• Thanks for the comment and the reblog! The higher frame rate will take an adjustment period, but I believe we will get there. The crisp visuals in fantasy tales like this are completely worth continuing down this rabbit hole (or Hobbit hole as the case may be).

  8. Is HFR the future? Hopefully more so than 3D, which seems to annoy more people than it pleases, at least in my experience.

    I think it’s good that film makers take advantage of technology changes, but with HFR (as with HD when it came in) I wonder if the downside is not the tech itself so much as the fact that older films tend to suffer by comparison.

    That being said, I’d prefer to see more risks being taken with story and content than technology – films like Prometheus and Avatar were visually all there, and the cast was there in the former at least, but the stories/scripts were easily the weakest link in both.

    Some of the scenes in Prometheus didn’t appear to have been even slightly rewritten from the aborted Alien prequel it started out life as, and Avatar had unobtainium.

    I rest my case…

    Obv that’s not applicable to The Hobbit because there is an enormous wealth of material to draw from. A roughly 9 hr trilogy, however, is possibly a touch on the doughy side as you suggested.

    • Thanks for the comment!

      3D is always going to be hampered by the glasses until it can be done without them.

      I never thought of Prometheus being a risk taker with technology. While it is a nice film to look at, I didn’t see it bring anything particularly new to the table. Plus, like you said, the story is weak.

    • For puppetry? I think it would depend. HFR will show more imperfections with the added clarity, so puppets will look more fake. But they’re puppets, so they are fake anyway. You’ll just have to make extra sure things like seam lines are well hidden.

  9. Thank you for this post. It really clarified for me what the advantages and disadvantages to HFR are. It seems like the ending of 2012 is consciously and actively looking into moving film as a medium forward. I say this, because of the slightly earlier release of Cloud Atlas. That one is also really pushing against boundaries (which also resulted in mixed reactions). I find this development very interesting 🙂

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  11. There were similar outcries when movies brought in close-ups, when they brought in sound, when they brought in colour. It’s true, of course, that the clarity of double-frame-rate gives what by normal standards is a sense of hyper-reality. But I think we’ll get used to it.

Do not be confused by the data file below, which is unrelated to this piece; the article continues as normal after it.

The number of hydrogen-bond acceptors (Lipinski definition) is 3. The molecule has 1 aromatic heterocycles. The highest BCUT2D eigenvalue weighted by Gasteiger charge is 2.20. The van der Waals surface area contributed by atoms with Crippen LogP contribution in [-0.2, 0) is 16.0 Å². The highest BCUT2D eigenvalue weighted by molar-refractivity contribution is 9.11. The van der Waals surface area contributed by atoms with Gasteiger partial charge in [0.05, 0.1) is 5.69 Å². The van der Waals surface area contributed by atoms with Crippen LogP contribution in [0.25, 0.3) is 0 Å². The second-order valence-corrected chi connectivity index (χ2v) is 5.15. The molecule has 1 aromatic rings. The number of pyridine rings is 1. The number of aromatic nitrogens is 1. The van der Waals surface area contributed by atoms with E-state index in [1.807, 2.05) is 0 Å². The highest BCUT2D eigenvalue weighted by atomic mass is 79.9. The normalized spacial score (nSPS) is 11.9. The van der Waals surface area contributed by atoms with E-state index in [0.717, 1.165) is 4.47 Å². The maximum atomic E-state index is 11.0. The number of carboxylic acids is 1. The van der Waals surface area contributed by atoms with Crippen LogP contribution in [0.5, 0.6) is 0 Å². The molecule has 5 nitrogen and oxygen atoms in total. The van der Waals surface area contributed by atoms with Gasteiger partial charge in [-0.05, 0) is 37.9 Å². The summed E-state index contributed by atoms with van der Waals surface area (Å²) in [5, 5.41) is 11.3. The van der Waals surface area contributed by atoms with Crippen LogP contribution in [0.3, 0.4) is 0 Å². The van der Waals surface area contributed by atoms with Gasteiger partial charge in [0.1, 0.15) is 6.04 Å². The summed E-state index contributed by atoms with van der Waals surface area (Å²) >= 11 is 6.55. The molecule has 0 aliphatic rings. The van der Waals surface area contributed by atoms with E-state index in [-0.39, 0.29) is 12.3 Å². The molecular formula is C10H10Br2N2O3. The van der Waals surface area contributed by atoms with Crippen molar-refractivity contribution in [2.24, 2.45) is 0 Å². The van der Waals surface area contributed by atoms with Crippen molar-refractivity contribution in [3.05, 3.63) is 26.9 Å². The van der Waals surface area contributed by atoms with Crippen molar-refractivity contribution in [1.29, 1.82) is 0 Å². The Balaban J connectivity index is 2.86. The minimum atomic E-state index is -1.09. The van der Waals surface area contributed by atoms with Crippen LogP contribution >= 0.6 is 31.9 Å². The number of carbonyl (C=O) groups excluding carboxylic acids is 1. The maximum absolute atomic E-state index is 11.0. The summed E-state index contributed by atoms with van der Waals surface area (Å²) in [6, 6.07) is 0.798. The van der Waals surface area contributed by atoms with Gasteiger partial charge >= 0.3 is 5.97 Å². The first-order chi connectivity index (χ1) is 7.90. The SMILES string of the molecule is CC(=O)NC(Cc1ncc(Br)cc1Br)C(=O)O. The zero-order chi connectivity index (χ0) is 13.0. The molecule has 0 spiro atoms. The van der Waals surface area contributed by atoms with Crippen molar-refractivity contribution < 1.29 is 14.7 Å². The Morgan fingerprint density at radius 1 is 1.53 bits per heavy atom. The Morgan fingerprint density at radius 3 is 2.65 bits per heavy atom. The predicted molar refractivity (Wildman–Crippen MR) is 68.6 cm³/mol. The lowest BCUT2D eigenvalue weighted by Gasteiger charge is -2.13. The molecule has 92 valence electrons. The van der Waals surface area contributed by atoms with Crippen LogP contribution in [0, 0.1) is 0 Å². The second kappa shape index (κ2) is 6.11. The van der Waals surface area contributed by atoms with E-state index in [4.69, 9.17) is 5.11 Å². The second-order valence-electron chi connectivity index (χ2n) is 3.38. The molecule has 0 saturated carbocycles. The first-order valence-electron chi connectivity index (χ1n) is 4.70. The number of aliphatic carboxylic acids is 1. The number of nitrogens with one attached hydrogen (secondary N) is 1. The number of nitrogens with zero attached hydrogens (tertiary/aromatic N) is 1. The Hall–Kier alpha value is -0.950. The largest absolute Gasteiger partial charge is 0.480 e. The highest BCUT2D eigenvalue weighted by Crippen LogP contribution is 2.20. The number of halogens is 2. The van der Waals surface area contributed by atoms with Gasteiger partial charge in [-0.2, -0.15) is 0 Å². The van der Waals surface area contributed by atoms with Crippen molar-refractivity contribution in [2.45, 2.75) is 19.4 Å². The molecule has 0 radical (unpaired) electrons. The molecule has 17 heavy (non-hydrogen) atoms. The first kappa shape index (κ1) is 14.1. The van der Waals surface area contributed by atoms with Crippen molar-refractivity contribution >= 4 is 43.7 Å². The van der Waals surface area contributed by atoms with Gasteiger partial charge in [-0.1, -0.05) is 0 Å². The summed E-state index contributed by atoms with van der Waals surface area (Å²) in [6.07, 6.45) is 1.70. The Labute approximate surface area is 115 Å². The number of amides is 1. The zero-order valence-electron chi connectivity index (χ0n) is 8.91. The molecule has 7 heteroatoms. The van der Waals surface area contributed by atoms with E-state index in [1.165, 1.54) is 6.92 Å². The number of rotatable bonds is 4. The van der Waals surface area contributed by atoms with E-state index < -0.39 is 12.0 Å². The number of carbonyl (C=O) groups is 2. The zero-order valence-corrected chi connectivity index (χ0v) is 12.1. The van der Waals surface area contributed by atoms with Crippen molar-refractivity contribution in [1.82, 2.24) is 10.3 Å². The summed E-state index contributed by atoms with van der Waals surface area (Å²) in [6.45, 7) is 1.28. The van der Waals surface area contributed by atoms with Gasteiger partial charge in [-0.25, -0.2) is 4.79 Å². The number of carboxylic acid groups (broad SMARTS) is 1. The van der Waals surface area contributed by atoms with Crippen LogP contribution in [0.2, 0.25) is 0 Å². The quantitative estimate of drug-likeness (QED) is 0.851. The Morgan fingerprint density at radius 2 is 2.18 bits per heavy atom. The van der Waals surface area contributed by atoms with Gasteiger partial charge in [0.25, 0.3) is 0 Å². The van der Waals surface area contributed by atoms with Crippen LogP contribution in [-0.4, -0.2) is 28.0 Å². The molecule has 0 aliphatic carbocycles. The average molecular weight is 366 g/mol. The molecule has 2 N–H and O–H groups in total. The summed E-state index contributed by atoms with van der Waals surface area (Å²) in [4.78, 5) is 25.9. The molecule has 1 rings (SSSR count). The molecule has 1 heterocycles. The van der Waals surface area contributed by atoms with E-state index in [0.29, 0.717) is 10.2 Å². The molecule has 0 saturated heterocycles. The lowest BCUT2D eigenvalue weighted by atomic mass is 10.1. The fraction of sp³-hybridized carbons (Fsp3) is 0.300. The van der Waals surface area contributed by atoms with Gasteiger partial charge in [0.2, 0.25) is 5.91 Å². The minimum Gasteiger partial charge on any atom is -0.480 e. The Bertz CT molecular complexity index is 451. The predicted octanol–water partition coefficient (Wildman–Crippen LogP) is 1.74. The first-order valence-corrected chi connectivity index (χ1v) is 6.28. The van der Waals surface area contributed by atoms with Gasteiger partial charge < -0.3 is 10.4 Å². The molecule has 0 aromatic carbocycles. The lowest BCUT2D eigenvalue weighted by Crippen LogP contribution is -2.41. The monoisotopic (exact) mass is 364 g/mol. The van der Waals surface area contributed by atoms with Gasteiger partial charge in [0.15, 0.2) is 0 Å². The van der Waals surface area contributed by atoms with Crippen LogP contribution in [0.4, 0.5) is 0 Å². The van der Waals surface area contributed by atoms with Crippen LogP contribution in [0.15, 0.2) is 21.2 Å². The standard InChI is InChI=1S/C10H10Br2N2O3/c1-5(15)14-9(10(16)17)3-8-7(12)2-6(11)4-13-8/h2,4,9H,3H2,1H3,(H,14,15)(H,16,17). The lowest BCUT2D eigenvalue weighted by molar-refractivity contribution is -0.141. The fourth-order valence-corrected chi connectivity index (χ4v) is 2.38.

I actually live in Wellington, NZ, where Jackson filmed a good deal of this movie (in a lot, screened by trees, near the airport) – he’s showcased a fair amount of real NZ scenery but he’s also used CGI to create other settings that don’t exist here…but it would be nice if they did.

  12. I rather liked the 48 fps quality. I never found it jarring, nor did I have any problems with suspension of disbelief. I liked how real everything felt, and how I was really there. I would like to point out that there was a shift that occurred when films went form silent to “talkies.” The differences were more significant then than they are now, and it took time for the movie makers themselves to properly adjust. I don’t really feel that kind of issue here so much, though there will no doubt need to be adjustments in the perceived fakeness of sets and props (not an issue for me personally), but that’s relatively minor. Frames per second weren’t at all standardized, and even got as low as 12 fps. Then of course there was the dramatic shift to color. It took awhile to get into place with any permanency (The Wizard of Oz, for example, came out in 1939), but not doubt seeing things in color made them seem perhaps “too real” and lost that suspension of disbelief for some. Black & White film does help cover up some flaws, and has a feel to it that cannot be replicated by color. Just think of how people felt when the world of Mayberry and Andy Griffith went from B&W to color. Personally, I like the change. I don’t think it’s going to become a popular thing over night, but I think it will become increasingly common as people become more and more used to it.

  13. I’ve seen the Hobbit 5 times now and in every format including HFR-3d three times. I am totally, totally sold on HFR. In fact, my most recent viewing was 3d IMAX on the worlds 3rd largest screen. I used to love IMAX but watching the Hobbit at IMAX in standard frame rate (now that I am totally used to HRF) looked TERRIBLE! The strobing and motion blur was really, really horrible.
    Standard (24FPS) is not a magical number, it is simply the lowest frame rate that is close to acceptable. This was chosen in the early days of cinema due to the very high cost of film. The “cinematic” experience that people talk about is actually just flicker and blur. People have become very used to these horrible artifacts and people dont like change, even if it for the better.
    Every argument that I have heard in favor of standard frame rate is simply the result of people being used to it.
    HFR is MUCH MUCH better when your eyes and brain catch up.
    As M.J Fox said- “your kids are going to love it”

    • I still haven’t made it out to see in standard 24fps yet, but I’m looking forward to the comparison. Ultimately, I think the Back to the Future quote fits it perfectly.

      Which IMAX is the world’s 3rd largest screen?